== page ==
Swami Vivekananda's Childhood Memories:

on Wednesday, January 19, 2011



Swami Vivekananda Said: My father and mother fasted and prayed, for years and years, so that i would be born.


I know that before i was born, my mother would fast and pray and do hundreds of things which i could not even do for five minutes. She did that for two years. I believe that whatever religious culture i have, i owe to that. It was consciously that my mother brought me into the world to be what i am. Whatever good impulse i have was given to me by my mother-and consciously, not unconsciously.















Bhuvaneshwari Devi (Mother of Swami Vivekananda)




The love which my mother gave to me has made me what i am, and i owe a debt to her that i can never repay.


How many times i have seen my mother going to take her first meal when it was two o'clock. We took ours at ten and she at two because she had so many things to attend to. [for example],someone knocks at the door and says,"Guest", and there is no food except what was for my mother. She would give that to him willingly and then wait for her own. That was her life and she liked it. And that is why we worship mothers as gods.


I have such a memory. When i was only two years old, i used to play with my myce at being Vairagi, clothed in ashes and Kaupina. And if a Sadhu came to beg, they would lock me in,upstairs,to prevent my giving too much away. I felt that i also was this ,and that for some mischief i had had to be sent away from shiva. No doubt my family increased this feeling,for when i was naughty they would say"Dear,dear!so many austerities, yet Shiva sent us this demon after all, instead of a good soul!" Or when i was very rebellious they would empty a can of water over me, saying"Shiva! Shiva!" And then i was all right,always. Even now, when i feel mischievous, that word keeps me straight.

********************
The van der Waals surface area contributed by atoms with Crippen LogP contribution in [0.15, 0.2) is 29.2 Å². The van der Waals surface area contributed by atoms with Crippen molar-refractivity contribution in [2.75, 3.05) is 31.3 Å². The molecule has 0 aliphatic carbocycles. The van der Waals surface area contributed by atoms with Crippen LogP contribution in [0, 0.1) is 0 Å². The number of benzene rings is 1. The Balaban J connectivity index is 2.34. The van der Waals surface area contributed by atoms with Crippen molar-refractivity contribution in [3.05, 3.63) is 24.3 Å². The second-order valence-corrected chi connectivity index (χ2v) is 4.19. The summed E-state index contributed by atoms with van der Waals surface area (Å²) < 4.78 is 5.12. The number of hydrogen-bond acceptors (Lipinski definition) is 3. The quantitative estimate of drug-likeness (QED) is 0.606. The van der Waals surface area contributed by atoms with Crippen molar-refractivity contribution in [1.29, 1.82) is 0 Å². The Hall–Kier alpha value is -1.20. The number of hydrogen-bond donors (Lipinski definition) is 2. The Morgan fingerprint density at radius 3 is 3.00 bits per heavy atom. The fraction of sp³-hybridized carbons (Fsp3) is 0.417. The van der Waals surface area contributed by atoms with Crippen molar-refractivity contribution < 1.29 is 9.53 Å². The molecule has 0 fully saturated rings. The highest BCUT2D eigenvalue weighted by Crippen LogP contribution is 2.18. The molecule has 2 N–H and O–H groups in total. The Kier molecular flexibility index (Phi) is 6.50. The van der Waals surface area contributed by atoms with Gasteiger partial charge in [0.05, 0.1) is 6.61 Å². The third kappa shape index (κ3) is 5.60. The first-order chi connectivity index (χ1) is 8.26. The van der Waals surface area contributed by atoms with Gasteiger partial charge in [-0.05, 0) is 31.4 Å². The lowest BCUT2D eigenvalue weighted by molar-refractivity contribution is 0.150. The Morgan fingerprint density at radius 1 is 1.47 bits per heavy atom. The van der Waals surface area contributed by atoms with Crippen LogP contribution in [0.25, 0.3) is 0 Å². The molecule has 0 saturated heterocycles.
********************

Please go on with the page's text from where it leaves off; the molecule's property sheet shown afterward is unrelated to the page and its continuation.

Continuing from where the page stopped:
When i was a little boy at school, i had a fight with another schoolfellow about some sweetmeats, and he being the stronger boy snatched them from my hand. I remember the feeling i had; I thought that boy was the most wicked boy ever born, and that as soon as i grew strong enough i would punish him; there was no punishment sufficient for his wickedness. We have both grown up now, and we are fast friends. This world is full of babies to whom eating and drinking,and all these little cakes are everything. They will dream of these cakes,and their idea of future life is where these cakes will be plentiful.


When[my teacher] came to our house, i brought my English and Bengali books to him, and showing the particular books and the portions in them that were to be learnt as lessons for the day, i laid myself down or sat quietly. The teacher repeated twice or thrice the spelling, pronunciation, meaning etc, of the words of those portions of those books, as if he was himself learning the lesson, and went away. That was sufficient for me to learn them.


Even while i was a student at calcutta, I was of a religious temperament. I was critical even at that time of my life, mere words would not satisfy me.

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